Something was killing sheep
but it was sheep this dog attended on the farm—
a black-and-white border collie, patrolling his fold
like a parish priest. The second time the neighbor came,
claiming to have spotted the dog at night, a crouched figure
slithering toward the pen on the far side of the county,
the farmer let him witness how the dog,
alert and steady, mended the frayed
edge of the flock, the clumped sheep calm
as they drifted together along the stony hill.
But still more sheep across the glen were slaughtered,
and the man returned more confident. This time,
the master called his dog forward,
and stroking the eager head, prized open the mouth to find,
wound around the base of the back teeth—squat molars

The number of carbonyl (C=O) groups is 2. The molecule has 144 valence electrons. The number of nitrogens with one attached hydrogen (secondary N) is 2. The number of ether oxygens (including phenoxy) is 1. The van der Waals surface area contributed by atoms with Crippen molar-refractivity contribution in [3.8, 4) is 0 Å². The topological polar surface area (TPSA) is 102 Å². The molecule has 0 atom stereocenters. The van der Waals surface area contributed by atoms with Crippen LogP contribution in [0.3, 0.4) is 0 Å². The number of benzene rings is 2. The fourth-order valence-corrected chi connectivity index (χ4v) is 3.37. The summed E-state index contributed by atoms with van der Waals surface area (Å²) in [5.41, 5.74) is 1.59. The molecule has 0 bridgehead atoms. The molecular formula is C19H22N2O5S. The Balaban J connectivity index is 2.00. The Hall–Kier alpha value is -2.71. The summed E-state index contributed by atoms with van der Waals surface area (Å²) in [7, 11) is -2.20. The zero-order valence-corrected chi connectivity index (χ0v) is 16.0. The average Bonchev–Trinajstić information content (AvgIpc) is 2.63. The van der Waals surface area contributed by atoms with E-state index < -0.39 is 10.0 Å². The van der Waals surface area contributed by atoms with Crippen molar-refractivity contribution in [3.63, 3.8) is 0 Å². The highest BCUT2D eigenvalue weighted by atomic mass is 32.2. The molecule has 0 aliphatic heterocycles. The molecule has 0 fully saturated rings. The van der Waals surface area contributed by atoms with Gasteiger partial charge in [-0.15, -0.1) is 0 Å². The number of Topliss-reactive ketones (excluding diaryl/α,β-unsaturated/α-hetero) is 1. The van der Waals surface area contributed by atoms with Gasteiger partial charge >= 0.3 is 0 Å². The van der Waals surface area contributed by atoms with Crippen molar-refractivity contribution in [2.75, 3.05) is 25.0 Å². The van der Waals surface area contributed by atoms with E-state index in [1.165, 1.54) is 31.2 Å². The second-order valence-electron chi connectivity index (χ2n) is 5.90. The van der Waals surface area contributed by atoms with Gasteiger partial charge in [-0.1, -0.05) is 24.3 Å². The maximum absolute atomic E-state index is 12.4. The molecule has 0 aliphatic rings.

the paws can't reach to clean—small coils of wool,
fine and stiff, like threads from his own jacket.
So he took down the rifle from the rack
and shot the dog and buried him,
his best companion in the field for seven years.
Once satisfied, the appetite is never dulled again.
Night after night, its sweet insistent promise
drives the animal under the rail fence and miles away
for a fresh kill; and with guilty cunning brings him back
to his familiar charges, just now stirring in the early light,
brings him home to his proud husbandry.